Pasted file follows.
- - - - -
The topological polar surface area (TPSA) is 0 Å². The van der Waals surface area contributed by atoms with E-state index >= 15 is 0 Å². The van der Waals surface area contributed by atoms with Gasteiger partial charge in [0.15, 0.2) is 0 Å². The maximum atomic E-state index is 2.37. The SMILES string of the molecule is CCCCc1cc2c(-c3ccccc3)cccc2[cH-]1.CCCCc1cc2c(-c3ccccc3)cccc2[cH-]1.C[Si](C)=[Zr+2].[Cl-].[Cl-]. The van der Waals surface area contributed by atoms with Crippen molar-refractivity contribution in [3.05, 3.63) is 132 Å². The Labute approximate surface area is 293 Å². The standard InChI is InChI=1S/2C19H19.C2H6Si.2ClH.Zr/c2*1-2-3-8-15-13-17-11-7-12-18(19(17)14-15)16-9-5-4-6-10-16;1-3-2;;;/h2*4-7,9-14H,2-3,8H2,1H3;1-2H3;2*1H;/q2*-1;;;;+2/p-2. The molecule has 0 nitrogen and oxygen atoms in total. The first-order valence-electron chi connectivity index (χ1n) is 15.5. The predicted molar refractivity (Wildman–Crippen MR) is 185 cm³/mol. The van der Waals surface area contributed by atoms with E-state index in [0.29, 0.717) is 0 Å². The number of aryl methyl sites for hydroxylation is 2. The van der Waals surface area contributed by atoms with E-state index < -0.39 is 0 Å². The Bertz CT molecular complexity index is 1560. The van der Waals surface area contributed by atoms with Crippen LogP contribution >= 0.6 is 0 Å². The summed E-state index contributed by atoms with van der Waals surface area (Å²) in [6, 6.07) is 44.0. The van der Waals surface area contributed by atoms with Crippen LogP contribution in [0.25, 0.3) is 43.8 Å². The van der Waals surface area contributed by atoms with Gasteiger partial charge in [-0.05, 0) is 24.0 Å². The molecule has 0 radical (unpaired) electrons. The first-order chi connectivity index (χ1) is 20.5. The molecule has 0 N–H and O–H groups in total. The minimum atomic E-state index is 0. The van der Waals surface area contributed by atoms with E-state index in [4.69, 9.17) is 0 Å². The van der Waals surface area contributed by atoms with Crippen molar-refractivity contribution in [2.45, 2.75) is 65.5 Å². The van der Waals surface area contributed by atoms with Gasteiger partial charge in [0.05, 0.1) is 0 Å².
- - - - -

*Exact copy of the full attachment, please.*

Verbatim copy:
The topological polar surface area (TPSA) is 0 Å². The van der Waals surface area contributed by atoms with E-state index >= 15 is 0 Å². The van der Waals surface area contributed by atoms with Gasteiger partial charge in [0.15, 0.2) is 0 Å². The maximum atomic E-state index is 2.37. The SMILES string of the molecule is CCCCc1cc2c(-c3ccccc3)cccc2[cH-]1.CCCCc1cc2c(-c3ccccc3)cccc2[cH-]1.C[Si](C)=[Zr+2].[Cl-].[Cl-]. The van der Waals surface area contributed by atoms with Crippen molar-refractivity contribution in [3.05, 3.63) is 132 Å². The Labute approximate surface area is 293 Å². The standard InChI is InChI=1S/2C19H19.C2H6Si.2ClH.Zr/c2*1-2-3-8-15-13-17-11-7-12-18(19(17)14-15)16-9-5-4-6-10-16;1-3-2;;;/h2*4-7,9-14H,2-3,8H2,1H3;1-2H3;2*1H;/q2*-1;;;;+2/p-2. The molecule has 0 nitrogen and oxygen atoms in total. The first-order valence-electron chi connectivity index (χ1n) is 15.5. The predicted molar refractivity (Wildman–Crippen MR) is 185 cm³/mol. The van der Waals surface area contributed by atoms with E-state index in [0.29, 0.717) is 0 Å². The number of aryl methyl sites for hydroxylation is 2. The van der Waals surface area contributed by atoms with E-state index < -0.39 is 0 Å². The Bertz CT molecular complexity index is 1560. The van der Waals surface area contributed by atoms with Crippen LogP contribution >= 0.6 is 0 Å². The summed E-state index contributed by atoms with van der Waals surface area (Å²) in [6, 6.07) is 44.0. The van der Waals surface area contributed by atoms with Crippen LogP contribution in [0.25, 0.3) is 43.8 Å². The van der Waals surface area contributed by atoms with Gasteiger partial charge in [-0.05, 0) is 24.0 Å². The molecule has 0 radical (unpaired) electrons. The first-order chi connectivity index (χ1) is 20.5. The molecule has 0 N–H and O–H groups in total. The minimum atomic E-state index is 0. The van der Waals surface area contributed by atoms with E-state index in [4.69, 9.17) is 0 Å². The van der Waals surface area contributed by atoms with Crippen molar-refractivity contribution in [2.45, 2.75) is 65.5 Å². The van der Waals surface area contributed by atoms with Gasteiger partial charge in [0.05, 0.1) is 0 Å².